Saturday, August 11, 2007

gripholdus knickknackius ex floilandia

All thanks be to Languagehat. Because of him, I have discovered a new (to me) blog: Varieties of Unreligious Experience. This is my kind of blog: well-written, quirky mini-essays on little known bits of letters and languages. For example, this entry about some strange varieties of Latin. Not your Cicerone’s classical Latin, not your Scaliger’s deracinated, humanist Latin, and not your father’s bog or kitchen Latin, but the over-the-top, outré Latin of the Hisperica Famina, of Vergilius Maro Grammaticus [fl. 658 CE], or of (my personal fave) Merlinus Coccajus ( Teofilo Folengo [1491–1544]). That’s the latter’s portrait, scanned from the frontispiece of Theophili Folengi vulgo Merlini Coccaii opus macaronicum notus illustratum. Cui accessit vocabularium vernaculum, Etruscum, et Latinum. Editio omnium locupletissima. Pars prima. Amstelodami. MDCCLXVIII.

coccajus

I’ve been a big fan of Macaronic poetry ever since running across a reference to it in Ernst Robert Curtius’ Europäische Literatur und lateinisches Mittelalter (1948). Inaugurated by Typhis Odaxius (or, Tifi Odasi) in his Macaronea and perfected by Folengo [1496–1544] in his sublime mock-heroic Baldus. Written in Latin hexameters, with überlatinifized vulgar-language words. Although, the term macaronic stems from the early 16th century, the tendency to mix languages in poetry has been around at least as early as Ausonius. Here’s a late 16th century German example:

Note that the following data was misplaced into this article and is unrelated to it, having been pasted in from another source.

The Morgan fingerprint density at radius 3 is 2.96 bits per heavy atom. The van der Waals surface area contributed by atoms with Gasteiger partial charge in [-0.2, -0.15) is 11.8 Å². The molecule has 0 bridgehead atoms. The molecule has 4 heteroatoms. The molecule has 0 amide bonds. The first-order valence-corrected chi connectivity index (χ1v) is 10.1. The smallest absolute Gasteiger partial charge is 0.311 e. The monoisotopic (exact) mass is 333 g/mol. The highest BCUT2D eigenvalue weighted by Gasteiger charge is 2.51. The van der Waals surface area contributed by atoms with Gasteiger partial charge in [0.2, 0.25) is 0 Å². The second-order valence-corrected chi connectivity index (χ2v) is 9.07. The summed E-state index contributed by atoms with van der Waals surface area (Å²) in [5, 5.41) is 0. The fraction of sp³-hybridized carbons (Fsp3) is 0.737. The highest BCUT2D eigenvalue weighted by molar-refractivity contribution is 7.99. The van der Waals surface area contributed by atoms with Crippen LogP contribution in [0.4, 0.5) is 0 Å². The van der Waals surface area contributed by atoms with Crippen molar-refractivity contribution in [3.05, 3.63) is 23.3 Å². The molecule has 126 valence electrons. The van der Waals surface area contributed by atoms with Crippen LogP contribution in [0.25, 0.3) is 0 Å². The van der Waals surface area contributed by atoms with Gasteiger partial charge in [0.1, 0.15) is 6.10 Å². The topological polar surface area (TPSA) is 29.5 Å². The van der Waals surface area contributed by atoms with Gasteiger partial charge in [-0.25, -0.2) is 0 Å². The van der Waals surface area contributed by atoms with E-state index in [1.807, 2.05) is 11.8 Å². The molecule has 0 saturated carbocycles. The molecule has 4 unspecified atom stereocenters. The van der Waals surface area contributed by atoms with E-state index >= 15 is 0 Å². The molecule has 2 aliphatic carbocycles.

Angla floosque canam, qui Wassunt pulvere svvarto,
Ex watroque simul stoitenti et blaside dicko,
Multipedes deiri qui possunt huppere longe,
Non aliter quam si flöglos natura dedisset.
Illis sunt equidem, sunt inquam corpora kleina,
Sed mille erregunt menschis matrasque plagasque,
Cum steckunt snaflum in livum blautumque rubentem
Exsugant; homines sic, sic vexeirere possunt!
Ex quæ tandem illis pro tantalonia restant
Vexeritate, et quem nemant pro vulnera lodum!
[Flöia, cortum versicale, de flôis schwartibus, illis deiriculis, quæ omnes ferè Minschos, Mannos, Vveibras, Iungfras, &c., behùppere, et spitzibus suis schnaflis steckere et bitere solunt, authore. Gripholdo Knickknackio ex Floilandia. Anno 1593. Via Carl Blümlein Die Floia und andere maccaronische Gedichte, 1900]

flohiada

This succulent post on palæological grammar has reminded me that I am still searching for a copy of Non olet; oder, Die heiteren Tischgespräche des Collofino über den orbis cacatus, nebst den neuesten erkenntnistheoretischen Betrachtungen über das Leben in seiner phantastischen Wirklichkeit erzählt von ihm selbst (1939) by Collofino [1867–1947].

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2 Comments:

Blogger Conrad H. Roth said...

Well met, Uncle. I didn't know you were blogging again, so I'll have to update. Curiously enough, I'll be writing about Epea Pteroenta in my next post.

August 12, 2007 at 9:51 AM  
Blogger zmjezhd said...

Great! I look forward to reading what you have to say about Mr Horne Tooke.

August 12, 2007 at 10:52 AM  

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